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Tuesday, Jul 18, 2006

More on the precarious state of friendship. In this NYT Magazine article Ann Hulbert argues that recent data showing Americans have fewer close friends than before doesn’t necessary mean that we’re experiencing greater social isolation. Instead, she suggests that in response to the communications technology that puts us more in touch than ever with others, we may have “defined intimacy up” In one of many rhetorical questions she poses in the piece, she asks, “Could it be precisely because we’re more plugged in to a disparate array of people who supply us with information when we need it, offer advice and keep us intermittent company, that our standard of genuine closeness has become more exacting?” I don’t think I’m entirely sure about what she’s getting at here. Perhaps it is this: Since we have a broader base from which to draw friends and better filtering tools for selecting them, our chances are better of selecting friends who are like soul mates, and therefore we don’t need more than a few close friends to fulfill all our needs. If this sounds a lot like that modern invention, the companionate marriage, that’s not accidental. Hulbert hints at the end of the piece that our spouses may be all the friends we need.


When one-dimensional, functional relationships are ever more accessible, the desire to be known and to know another from all sides and from inside out may be lodged even deeper—and may thrive closer to home. A century ago, another philosopher surveying a modernizing world, George Santayana, had already concluded that “the tie that in contemporary society most nearly resembles the ancient ideal of friendship is a well-assorted marriage.”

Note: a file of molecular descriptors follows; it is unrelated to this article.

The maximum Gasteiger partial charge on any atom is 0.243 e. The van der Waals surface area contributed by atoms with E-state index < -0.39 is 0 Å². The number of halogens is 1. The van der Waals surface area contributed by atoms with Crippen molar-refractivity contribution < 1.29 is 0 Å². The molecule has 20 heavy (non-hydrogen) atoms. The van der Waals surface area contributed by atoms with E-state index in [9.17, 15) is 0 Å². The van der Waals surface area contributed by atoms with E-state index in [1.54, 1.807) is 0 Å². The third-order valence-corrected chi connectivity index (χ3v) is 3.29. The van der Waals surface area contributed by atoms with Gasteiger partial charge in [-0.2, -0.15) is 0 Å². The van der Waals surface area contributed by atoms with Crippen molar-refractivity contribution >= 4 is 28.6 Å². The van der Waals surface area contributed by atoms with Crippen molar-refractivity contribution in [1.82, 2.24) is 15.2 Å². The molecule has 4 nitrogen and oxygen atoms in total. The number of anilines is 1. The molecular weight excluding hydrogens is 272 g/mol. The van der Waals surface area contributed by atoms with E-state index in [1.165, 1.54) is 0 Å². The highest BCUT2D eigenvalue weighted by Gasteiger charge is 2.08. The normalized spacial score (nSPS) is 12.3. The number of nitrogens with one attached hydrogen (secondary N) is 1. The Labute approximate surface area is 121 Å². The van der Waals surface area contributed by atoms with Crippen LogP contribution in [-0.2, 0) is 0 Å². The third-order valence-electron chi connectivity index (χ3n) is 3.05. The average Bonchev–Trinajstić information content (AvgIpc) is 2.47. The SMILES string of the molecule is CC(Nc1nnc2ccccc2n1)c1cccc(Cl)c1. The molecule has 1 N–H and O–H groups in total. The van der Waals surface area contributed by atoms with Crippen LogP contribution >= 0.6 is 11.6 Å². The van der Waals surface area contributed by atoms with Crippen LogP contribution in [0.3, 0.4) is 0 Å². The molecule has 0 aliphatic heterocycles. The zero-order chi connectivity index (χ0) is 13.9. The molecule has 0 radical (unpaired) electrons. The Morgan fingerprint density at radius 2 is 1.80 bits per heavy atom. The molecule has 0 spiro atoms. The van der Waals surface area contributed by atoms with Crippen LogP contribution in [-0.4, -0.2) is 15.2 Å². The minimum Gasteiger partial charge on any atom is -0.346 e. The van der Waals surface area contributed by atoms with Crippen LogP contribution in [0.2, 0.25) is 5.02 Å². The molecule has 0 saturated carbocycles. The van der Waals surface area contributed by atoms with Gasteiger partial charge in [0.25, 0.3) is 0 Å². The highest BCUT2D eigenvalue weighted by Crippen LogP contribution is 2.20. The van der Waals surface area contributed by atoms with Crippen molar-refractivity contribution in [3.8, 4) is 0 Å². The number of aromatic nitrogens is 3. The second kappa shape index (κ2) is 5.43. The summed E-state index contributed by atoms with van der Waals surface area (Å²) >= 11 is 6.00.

Another of her rhetorical questions investigates reasons for friendship. “Is friendship a matter of spontaneous sincerity, heartfelt reciprocity, mutual understanding, deep loyalty, moral obligation or shared passion — and can it last?” It seems to me that all of these things may or may not be part of friendship, and what’s more, who cares? Perhaps the essence of real friendships, despite the social networking tools that help define the various degrees of closeness and usefulness of our acquaintances, is that no sustained analysis is required for them to persist. Our commitment to our friends is typically self-justifying, habitual. Friendships are often these wholly unique relations that appear in midst of our decisions and choices as inevitable, given. Most friendships probably can’t bear the brunt of too much analysis; many might start to fall apart if we tried to find justifications for them, and that may be their whole point. The beauty of friendship is that it’s perfectly gratuitous.


So perhaps the crisis in friendship has been created by the way in which communications technology is constantly inviting us to classify and categorize and instrumentalize our friends. In being forced to compartmentalize people, we become alienated from them. When the rampant mechanico-technical rationality that drives Internet efficiency and productivity begins to invade on the few personal, intimate spaces protected from it, we notice.


 


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Monday, Jul 17, 2006

I was touched by this Economist article and its report that some dreamers (you might call them money-grubbing, ecology hating real-estate developers, but I call them dreamers) have decided to sink millions in building surfing parks in landlocked cities and ski slopes in places whose thermometers never see the south side of the freezing point. While waterparks might be the “hottest artificial experience in the United States” according to the amusement park industry spokesperson the article cites, I’m more touched by those people who feel the need to go even further than building a roof over fake whirlpools and waterslides in their attempts to negate nature. And I also find nothing to impugn in the seemingly malapropist notion of “artificial experience.” Real experience is somewhat mundane, available to anyone simply by waking up. Whereas artificial experience, preferably in impossible man-made landscapes, is a testimony to humankind’s epic discontent with the given world and its restless efforts to alter it, even at the flimsiest prod of the possiblity of more amusement. It’s easy enough to find pleasure in nature as given—to enjoy a sublime landscape or a clear-running stream or a majestic ridge of mountains or whatever. But the desire to “beat mother nature” as Cleveland indoor-mountain-biking entrepreneur Ray Petro claims to have done, produces something of Promethean grandeur.